Deborah Brown: Jazz Diva Extraordinaire
AAJ: What are your current and future interests?
DB: Well, first of all, I've recorded about 22 CDs over the years, maybe more. They sell out pretty fast, and then they're gone, out of print. We're finding out that people want to hear those older CDs, so what we're trying to do is to incorporate the CDs from the past into compilations. Currently, it's frustrating for people to go on my Website and not be able to order them.
So we want to make those recordings available again. Those Internet bootlegs are taking over, and there's no way to stop it, so we've got to make it available directly from us.
AAJ: The authenticity of the product is important. And the liner notes are important, and the bootlegs don't include them.
DB: That's a good point. I think that people who really love jazz want to have a product in their hands, and they want to read about it, so the booklets are very important. Most of my records manage to include all that. One advantage we have is that we own all our recordings, and just leased them to the record companies for a limited number of years.
, who was Duke Ellington's primary singer. Most people know Elllington's hits through her. She died young, in her 40s, but she left a fantastic legacy. My tribute is on Challenge Records, a Dutch company, released in 2008. It's called For the Love of Ivie.
In addition to my ongoing recording sessions, I'm on my way to Europe again soon. I just recorded a tribute to Ivie Anderson
AAJ: Do you tour in the United States? I'm amazed that I've never come across a notice of a live performance by you in Philly or New York.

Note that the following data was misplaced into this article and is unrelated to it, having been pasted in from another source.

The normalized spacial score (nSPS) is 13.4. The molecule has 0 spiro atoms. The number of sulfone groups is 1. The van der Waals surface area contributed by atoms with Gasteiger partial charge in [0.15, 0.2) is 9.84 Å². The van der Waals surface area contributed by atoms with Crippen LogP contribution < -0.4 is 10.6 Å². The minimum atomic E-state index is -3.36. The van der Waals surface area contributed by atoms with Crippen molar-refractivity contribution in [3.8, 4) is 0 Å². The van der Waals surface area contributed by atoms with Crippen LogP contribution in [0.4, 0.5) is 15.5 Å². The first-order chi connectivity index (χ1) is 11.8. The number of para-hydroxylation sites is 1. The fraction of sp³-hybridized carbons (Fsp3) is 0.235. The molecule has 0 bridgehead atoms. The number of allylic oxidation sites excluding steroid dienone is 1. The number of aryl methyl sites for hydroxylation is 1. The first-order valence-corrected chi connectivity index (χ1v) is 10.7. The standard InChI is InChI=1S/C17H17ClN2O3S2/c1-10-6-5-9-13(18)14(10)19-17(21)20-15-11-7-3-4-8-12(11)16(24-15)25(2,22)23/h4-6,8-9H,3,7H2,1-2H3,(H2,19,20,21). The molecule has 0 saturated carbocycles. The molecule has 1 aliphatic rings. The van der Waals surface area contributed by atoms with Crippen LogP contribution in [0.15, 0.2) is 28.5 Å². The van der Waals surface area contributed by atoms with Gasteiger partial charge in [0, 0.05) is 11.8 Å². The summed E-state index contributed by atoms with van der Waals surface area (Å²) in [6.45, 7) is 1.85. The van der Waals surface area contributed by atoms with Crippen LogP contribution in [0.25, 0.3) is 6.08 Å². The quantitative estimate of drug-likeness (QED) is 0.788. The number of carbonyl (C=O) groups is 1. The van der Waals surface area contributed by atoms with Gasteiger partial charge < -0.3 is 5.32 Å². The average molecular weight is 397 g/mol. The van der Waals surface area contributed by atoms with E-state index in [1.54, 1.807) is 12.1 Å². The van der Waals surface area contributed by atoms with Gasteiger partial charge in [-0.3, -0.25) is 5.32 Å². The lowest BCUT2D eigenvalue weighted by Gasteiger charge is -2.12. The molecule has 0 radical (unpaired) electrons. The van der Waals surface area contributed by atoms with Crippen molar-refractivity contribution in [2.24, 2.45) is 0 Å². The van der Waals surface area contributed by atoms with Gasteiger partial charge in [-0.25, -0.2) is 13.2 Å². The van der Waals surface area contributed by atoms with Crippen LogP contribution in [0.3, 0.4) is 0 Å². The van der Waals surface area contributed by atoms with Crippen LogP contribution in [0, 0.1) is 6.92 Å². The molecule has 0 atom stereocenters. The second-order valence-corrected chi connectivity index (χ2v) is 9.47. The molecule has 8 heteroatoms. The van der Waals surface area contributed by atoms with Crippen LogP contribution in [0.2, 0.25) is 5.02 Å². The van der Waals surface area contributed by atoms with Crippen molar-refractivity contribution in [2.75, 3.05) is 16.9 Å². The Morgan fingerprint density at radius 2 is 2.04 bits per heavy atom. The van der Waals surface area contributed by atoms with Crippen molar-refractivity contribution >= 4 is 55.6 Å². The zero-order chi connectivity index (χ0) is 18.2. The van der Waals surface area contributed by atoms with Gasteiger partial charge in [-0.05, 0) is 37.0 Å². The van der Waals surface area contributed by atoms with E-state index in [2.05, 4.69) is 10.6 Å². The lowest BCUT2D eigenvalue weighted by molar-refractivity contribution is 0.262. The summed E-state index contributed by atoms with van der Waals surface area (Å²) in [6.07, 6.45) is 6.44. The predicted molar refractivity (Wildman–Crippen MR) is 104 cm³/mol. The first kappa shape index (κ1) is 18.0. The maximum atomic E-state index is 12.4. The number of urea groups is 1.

DB: I don't tour often in America. I might go to the East Coast every once in a while. I did the Cape May Jazz Festival. I love to go to Nashville and Knoxville. I work with a jazz orchestra there. I work in Kansas City, of course, at the American Jazz Museum. I work in Chicago at the Jazz Showcase and am going to be on their cruise this coming season. But the reason I don't tour so much in America is that I'm world-focused, and that takes up much of my time. Last year I did 10 tours outside the U.S.
AAJ: The history of jazz was written in KC in large measure, so it's not a bad suggestion for jazz fans to visit there and hear you and others who are playing there these days.
DB: There recently was an article in The New York Times about the Musician's Union, where Charlie Parker used to play in Kansas City. It's a little club, but everyone goes there, and it's open all night long. Friday and Saturday nights. All the young musicians go there, and it can be a real cool scene.
MH: You finish your gig, and you can go there and play until 5 or 6 in the morning. Now they have a liquor license, so it's legal. Count Basie and all those guys were members of this particular union. There was that documentary, The Last of the Blue Devils (1980), and it was a lot about the Musician's Union, and it's still there and happening. A while back we brought over a Russian tenor saxophonist who was on the International Incident record, and a pianist whom Deborah works with in Holland also showed up, and we took them to the Musician's Union, and they got up and jammed for a couple of hours. It was great. It's something that hardly exists anywhere else any more.